Nat'l Ctr for Education in Maternal & Child Dec 03

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Nat'l Ctr for Education in Maternal & Child Dec 03

Postby annegarrett » Fri Dec 12, 2003 10:16 am

MCH Alert
Tomorrow's Policy Today

National Center for Education in Maternal and Child Health Search past issues of the MCH Alert, and other MCH Library resources, at

December 12, 2003

1. Diabetes in Children and Adolescents Knowledge Path Released 2. New Book Presents Information and Tools for Treating and Preventing Obesity in Children and Adolescents 3. Issue Brief Highlights Findings from Study of Children Who Enroll in SCHIP 4. Paper Examines Self-Care Among U.S. Children 5. Study Investigates Childhood and Adolescent Predictors of Major Depression



The Diabetes in Children and Adolescents knowledge path is an electronic guide on current, high-quality resources about preventing and controlling diabetes in children and adolescents and lowering the risk of complications. Produced by the MCH Library, the knowledge path also identifies tools for staying abreast of new developments in diabetes care and conducting further research. The knowledge path is intended for use by health professionals, program administrators, educators, researchers, and parents who are interested in tracking timely information on this topic. It is available at ... betes.html.

MCH Library knowledge paths on other maternal and child health topics are available at The MCH Library welcomes feedback on the usefulness and value of these knowledge paths. A feedback form is available at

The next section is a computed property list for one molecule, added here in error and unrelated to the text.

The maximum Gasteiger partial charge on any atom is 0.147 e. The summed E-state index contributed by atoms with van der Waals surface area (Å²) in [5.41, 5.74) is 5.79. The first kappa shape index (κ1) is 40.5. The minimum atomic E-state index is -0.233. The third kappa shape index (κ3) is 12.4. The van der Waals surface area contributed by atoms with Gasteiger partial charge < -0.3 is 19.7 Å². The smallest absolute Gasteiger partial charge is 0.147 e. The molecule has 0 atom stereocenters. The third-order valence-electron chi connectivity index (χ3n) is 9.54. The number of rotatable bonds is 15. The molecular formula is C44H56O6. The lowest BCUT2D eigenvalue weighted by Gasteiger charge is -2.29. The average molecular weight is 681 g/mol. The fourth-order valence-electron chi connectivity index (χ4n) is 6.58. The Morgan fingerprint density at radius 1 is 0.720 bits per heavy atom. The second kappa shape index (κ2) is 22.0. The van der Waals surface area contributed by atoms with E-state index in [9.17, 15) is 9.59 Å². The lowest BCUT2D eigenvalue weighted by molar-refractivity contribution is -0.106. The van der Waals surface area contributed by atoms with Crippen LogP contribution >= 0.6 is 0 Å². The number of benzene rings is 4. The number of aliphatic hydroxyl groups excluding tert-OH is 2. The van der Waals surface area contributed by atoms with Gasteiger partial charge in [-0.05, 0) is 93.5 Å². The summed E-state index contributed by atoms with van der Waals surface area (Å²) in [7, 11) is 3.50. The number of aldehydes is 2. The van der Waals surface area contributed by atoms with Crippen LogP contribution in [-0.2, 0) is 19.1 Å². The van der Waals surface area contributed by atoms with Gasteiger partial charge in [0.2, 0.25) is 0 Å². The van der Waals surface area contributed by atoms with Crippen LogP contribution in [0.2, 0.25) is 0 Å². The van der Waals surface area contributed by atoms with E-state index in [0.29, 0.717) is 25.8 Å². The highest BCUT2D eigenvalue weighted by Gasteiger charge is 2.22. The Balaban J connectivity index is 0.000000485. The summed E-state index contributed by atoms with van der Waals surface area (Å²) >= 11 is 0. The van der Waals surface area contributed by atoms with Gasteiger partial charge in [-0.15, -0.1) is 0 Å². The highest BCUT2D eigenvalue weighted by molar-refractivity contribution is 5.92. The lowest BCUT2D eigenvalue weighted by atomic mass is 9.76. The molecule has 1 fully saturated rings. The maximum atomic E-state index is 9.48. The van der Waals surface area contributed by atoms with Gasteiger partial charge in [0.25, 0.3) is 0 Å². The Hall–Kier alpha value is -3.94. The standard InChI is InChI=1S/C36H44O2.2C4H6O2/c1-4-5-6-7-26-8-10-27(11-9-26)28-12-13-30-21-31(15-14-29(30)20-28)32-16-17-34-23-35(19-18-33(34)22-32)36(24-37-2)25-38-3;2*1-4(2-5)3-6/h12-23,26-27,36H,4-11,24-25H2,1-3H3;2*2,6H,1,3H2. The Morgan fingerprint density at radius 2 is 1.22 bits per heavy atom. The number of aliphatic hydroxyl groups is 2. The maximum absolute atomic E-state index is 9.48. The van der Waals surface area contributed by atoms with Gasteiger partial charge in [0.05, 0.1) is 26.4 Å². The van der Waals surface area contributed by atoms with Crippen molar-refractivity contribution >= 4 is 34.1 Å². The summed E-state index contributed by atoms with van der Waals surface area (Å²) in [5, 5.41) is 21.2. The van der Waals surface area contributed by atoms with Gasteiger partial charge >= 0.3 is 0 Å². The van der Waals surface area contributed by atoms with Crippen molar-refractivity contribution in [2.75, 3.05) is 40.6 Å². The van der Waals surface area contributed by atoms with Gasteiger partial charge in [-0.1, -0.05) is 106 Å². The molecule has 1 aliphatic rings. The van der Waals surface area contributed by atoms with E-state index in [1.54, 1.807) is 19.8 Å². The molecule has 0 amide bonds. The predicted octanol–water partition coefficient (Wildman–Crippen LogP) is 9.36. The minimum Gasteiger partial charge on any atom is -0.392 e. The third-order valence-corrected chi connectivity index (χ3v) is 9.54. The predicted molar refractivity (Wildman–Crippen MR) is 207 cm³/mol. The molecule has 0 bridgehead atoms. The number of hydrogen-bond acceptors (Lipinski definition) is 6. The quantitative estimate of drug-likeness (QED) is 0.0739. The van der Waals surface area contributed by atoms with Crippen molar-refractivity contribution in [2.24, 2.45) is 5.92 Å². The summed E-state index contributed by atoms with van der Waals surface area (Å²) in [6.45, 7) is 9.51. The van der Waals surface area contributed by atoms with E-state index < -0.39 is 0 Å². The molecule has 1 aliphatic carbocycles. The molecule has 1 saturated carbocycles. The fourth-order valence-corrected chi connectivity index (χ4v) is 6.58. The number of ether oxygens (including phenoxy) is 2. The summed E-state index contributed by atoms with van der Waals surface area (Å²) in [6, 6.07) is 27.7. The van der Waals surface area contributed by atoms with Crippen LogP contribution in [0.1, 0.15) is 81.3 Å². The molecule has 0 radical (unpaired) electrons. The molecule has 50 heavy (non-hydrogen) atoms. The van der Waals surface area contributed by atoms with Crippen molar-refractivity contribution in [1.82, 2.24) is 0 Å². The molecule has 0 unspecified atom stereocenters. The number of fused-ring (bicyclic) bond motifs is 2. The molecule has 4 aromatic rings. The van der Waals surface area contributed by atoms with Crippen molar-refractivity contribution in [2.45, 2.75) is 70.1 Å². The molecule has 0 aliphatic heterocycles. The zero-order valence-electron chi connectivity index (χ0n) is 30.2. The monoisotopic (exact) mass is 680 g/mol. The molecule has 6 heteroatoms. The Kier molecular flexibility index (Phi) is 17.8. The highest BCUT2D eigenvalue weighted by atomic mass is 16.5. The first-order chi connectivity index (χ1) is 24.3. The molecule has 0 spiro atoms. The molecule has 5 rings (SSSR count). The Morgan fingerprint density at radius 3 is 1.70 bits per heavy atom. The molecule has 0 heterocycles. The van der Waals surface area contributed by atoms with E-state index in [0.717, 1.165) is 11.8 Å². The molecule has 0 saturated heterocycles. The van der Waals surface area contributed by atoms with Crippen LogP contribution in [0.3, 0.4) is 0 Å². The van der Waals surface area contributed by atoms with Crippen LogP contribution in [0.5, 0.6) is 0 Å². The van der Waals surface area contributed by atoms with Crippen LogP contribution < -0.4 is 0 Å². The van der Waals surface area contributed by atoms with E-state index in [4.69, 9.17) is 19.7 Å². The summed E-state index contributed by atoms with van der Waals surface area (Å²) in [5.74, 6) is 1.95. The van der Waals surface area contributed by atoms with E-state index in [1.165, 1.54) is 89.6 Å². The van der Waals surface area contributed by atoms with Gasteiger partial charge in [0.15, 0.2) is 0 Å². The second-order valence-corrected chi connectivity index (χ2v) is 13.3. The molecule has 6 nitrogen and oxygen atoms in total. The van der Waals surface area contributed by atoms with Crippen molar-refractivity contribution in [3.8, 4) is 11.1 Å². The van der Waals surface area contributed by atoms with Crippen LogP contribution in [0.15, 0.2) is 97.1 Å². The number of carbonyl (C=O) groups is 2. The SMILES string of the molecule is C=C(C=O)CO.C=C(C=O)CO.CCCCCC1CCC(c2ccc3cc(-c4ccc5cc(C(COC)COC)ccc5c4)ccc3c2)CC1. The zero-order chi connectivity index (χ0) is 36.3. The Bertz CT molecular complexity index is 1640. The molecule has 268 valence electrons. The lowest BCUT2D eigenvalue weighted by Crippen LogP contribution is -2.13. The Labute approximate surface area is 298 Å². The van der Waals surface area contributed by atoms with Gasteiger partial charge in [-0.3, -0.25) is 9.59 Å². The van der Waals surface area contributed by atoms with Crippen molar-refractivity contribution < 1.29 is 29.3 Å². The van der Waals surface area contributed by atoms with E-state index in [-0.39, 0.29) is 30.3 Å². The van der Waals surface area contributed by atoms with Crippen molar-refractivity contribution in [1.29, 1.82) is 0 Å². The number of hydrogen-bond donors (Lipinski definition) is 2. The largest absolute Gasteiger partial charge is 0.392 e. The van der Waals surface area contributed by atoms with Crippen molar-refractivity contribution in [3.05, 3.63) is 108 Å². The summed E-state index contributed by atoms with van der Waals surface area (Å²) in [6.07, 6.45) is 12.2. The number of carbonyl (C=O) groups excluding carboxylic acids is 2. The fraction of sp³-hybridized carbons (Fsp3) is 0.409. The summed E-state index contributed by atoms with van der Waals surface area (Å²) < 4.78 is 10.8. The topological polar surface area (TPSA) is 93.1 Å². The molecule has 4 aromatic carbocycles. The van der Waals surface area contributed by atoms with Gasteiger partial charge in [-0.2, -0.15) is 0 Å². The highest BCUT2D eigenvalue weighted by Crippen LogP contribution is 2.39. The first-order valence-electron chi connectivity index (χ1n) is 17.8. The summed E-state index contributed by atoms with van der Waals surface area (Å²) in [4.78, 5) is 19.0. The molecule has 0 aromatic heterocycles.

Childhood and Adolescent Overweight: The Health Professional's Guide to Identification, Treatment, and Prevention provides background, information, and tools for health professionals to confront and address the serious issues relating to childhood overweight. The book, a November 2003 publication of the American Dietetic Association (ADA), includes (1) an overview of the obesity epidemic and the health risks associated with being overweight; (2) recent recommendations regarding screening, assessment, and treatment for children and adolescents who are overweight; and (3) an update on the most current overweight-prevention strategies and resources available. Chapter topics include trends, etiology, health consequences, assessment, management, and tools and resources. Dietary Reference Intakes/Recommended Allowances; Healthy People 2010 Nutrition and Physical Activities for Children and Adolescents; and additional resources for health professionals, families, schools, and communities are also included. The book is intended to help health professionals in a variety of counseling and intervention settings to successfully prevent obesity and treat children and adolescents who are overweight. Available for online purchase at ... _17782.cfm.

Mullen MC, Shield J. 2003. Childhood and adolescent overweight: The health professional's guide to identification, treatment, and prevention. Chicago, IL: American Dietetic Association. ISBN 0-88091-335-5. $45.00 ADA members, $58.50 nonmembers.

The ADA also offers a revised version of the book titled, If Your Child Is Overweight: A Guide for Parents, which provides nutritional information for helping children ages 4-12 with obesity. The book provides how-to instructions to help guide children to change the way they eat; family-centered tips for making healthy nutritional changes; reachable goals for children to achieve in a positive and healthful manner; nutritional information parents need to know, including portion sizes and sample menus; the food guide pyramid adapted for kids; physical activity tips; calculating children’s BMI; charts for hunger and weekly goals; and options for eating out, school lunches and dealing with special occasions. Available for online purchase at ... 4_8443.cfm.